Female high school athletes reach tentative settlement with Oregon school district

Orientation update on Fair Play for Girls in Sports

Lake Oswego School District near Portland, Oregon, has tentatively agreed to upgrade its high school girls’ softball area in line with the boys’ baseball area, add more opportunities for girls to play sports on par with boys’ offerings, and equalize athletic treatment and benefits experienced by female athletes so that Lake Oswego High School’s sports program is equitable under Title IX.

Specifically, the girls’ softball field will be turfed to allow all-weather play and the district will place an indoor hitting facility adjacent to the field along with a press box, concessions stand, and further amenities. Lake Oswego High also will add opportunities for girls in other sports to make their share of slots on teams more fair. Other changes include adjustments to practice and play for girls’ teams, availability of team and locker rooms, publicity and promotion of girls’ and boys’ teams, and apportionment of coaches. These changes will help ensure that girls’ sports and facilities at Lake Oswego High are equal to those long enjoyed by boys.

“We’re very glad the district and high school have come to the table to work with us on a solution to remove gender inequity to demonstrate their commitment to Title IX compliance for the sake of me and my teammates, and all girls of the school who wish to stand on a level playing field,” says Morgan Jones, 17, a rising senior and member of the girls’ softball team at Lake Oswego High School.

The tentative agreement comes just after a federal judge recommended that the group of10 girls and their parents who filed the lawsuit be allowed to seek to represent all female students at Lake Oswego High School through a class action.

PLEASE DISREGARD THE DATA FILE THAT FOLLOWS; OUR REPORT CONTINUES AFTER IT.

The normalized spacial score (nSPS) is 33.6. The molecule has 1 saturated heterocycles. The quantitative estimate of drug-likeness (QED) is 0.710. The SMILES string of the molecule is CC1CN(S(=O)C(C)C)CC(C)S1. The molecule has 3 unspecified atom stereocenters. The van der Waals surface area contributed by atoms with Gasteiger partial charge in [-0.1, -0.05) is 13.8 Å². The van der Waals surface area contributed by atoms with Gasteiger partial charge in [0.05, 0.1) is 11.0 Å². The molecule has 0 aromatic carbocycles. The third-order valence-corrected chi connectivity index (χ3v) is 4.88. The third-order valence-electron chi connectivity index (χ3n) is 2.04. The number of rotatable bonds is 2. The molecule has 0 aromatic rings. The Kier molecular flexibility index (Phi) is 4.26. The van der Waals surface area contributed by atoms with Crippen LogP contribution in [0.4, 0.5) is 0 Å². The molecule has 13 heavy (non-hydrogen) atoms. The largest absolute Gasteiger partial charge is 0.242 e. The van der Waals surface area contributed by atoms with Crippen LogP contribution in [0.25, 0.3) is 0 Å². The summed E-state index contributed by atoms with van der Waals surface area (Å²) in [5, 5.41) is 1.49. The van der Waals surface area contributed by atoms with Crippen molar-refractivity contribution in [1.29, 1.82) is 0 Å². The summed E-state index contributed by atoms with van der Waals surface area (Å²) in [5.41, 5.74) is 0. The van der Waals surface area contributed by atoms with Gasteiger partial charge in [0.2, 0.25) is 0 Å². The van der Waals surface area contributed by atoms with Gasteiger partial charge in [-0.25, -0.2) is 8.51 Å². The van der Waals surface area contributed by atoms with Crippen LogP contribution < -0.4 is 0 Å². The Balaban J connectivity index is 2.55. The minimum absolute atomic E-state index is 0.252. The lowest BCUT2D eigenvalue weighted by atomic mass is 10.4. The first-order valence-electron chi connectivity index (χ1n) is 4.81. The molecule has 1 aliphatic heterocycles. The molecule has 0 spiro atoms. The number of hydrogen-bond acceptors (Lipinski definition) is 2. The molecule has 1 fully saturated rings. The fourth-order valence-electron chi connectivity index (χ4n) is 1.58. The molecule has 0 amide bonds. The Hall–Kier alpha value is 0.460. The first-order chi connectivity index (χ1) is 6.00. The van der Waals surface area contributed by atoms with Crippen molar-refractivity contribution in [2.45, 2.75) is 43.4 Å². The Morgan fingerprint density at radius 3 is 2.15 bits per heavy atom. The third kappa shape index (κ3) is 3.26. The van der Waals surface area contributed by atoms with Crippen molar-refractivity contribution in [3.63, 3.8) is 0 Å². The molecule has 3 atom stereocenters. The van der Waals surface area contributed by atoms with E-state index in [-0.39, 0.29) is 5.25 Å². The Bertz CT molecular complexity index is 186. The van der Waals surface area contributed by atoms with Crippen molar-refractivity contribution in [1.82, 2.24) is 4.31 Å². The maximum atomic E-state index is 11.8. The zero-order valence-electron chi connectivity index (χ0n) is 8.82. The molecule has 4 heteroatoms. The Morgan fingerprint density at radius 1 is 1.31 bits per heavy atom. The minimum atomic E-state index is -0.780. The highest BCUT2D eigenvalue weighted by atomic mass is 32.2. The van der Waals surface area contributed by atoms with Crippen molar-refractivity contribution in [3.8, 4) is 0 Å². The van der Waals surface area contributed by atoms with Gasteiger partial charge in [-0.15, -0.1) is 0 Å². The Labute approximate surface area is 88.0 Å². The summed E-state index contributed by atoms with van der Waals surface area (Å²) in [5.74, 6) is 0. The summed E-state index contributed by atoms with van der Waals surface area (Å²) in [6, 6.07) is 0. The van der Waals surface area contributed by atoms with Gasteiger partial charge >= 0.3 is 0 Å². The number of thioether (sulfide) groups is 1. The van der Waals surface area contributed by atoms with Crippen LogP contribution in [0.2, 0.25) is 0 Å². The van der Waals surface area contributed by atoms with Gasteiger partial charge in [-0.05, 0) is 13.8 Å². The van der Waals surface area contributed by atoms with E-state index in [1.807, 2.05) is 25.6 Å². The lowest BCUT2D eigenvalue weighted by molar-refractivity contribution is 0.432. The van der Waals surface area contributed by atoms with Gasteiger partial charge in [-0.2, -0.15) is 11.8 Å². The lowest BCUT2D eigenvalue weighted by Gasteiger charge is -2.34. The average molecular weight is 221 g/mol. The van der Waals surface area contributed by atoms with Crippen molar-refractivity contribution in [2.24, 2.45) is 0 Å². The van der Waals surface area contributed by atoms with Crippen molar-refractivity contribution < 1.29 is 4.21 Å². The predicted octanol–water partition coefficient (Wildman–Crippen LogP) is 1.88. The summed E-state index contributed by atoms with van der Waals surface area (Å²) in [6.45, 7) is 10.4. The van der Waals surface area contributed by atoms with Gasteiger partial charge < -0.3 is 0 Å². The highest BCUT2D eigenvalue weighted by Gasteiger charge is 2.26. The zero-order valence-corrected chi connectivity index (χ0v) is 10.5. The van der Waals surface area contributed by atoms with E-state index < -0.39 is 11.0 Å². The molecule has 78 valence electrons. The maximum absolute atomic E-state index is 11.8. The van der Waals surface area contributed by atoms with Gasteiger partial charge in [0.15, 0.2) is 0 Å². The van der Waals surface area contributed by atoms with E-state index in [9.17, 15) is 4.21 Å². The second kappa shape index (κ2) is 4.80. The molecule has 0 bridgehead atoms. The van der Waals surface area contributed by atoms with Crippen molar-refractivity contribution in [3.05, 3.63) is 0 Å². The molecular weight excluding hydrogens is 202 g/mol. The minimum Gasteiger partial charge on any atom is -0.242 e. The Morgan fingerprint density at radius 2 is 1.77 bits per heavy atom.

The “Statement of Commitment” signed by plaintiffs and the district and ratified by the school board on July 17 will be followed by a fuller settlement agreement; the federal district court will retain jurisdiction over the matter for three years to ensure compliance; and a consultant and community task force will form to aid in implementation.

Legal Aid at Work’s Fair Play for Girls in Sports Project is a leader in enforcing Title IX of the Civil Rights Act to achieve equity in school sports programs so girls enjoy the lifelong benefits of participation — including improved physical and mental health, better outcomes in academics and in the workplace as adults.

“With Title IX turning 45 last month, we’re pleased to see the district recognize this federal mandate in its actions to treat all female high school students on par with their male peers,” says Kim Turner, a senior staff attorney with Legal Aid at Work. “School and district leaders are now sending girls the clear message that they are equally important as the boys and deserve the same quality and quantity of fields, gym spaces, team rooms, locker rooms, equipment, supplies, and more; this is a step toward ensuring that gender equity takes a permanent hold not only in our schools, but throughout society.”

“It’s been a long time coming, and our girls bravely pursued these changes over the last year for themselves and all girls at the high school. We will be thrilled to see our daughters on their own turf field next season and look forward to future Lake Oswego High girls playing at the new softball complex in the spring of 2019 — a place they can finally feel proud,” adds Kelly Deos, father to Kelsey Deos, 17, a rising senior softball player.

About us

Legal Aid at Work delivers on the promise of justice for low-income people. Our project Fair Play for Girls in Sports has litigated several Title IX matters, setting precedents that will help ensure girls everywhere experience equity in school athletic programming. Details: www.legalaidatwork.org and www.legalaidatwork.org/fairplay

Glascock, Street, Waxler LLP (formerly Hiefield Foster & Glascock)
Andrew Glascock, partner with Glascock, Street, Waxler LLP, is handling the case pro bono. Andrew is a local resident in Lake Oswego, he coaches his daughter’s club softball team, the Renegades, for which he is also a board member, and his children attend Lake Oswego School District schools.

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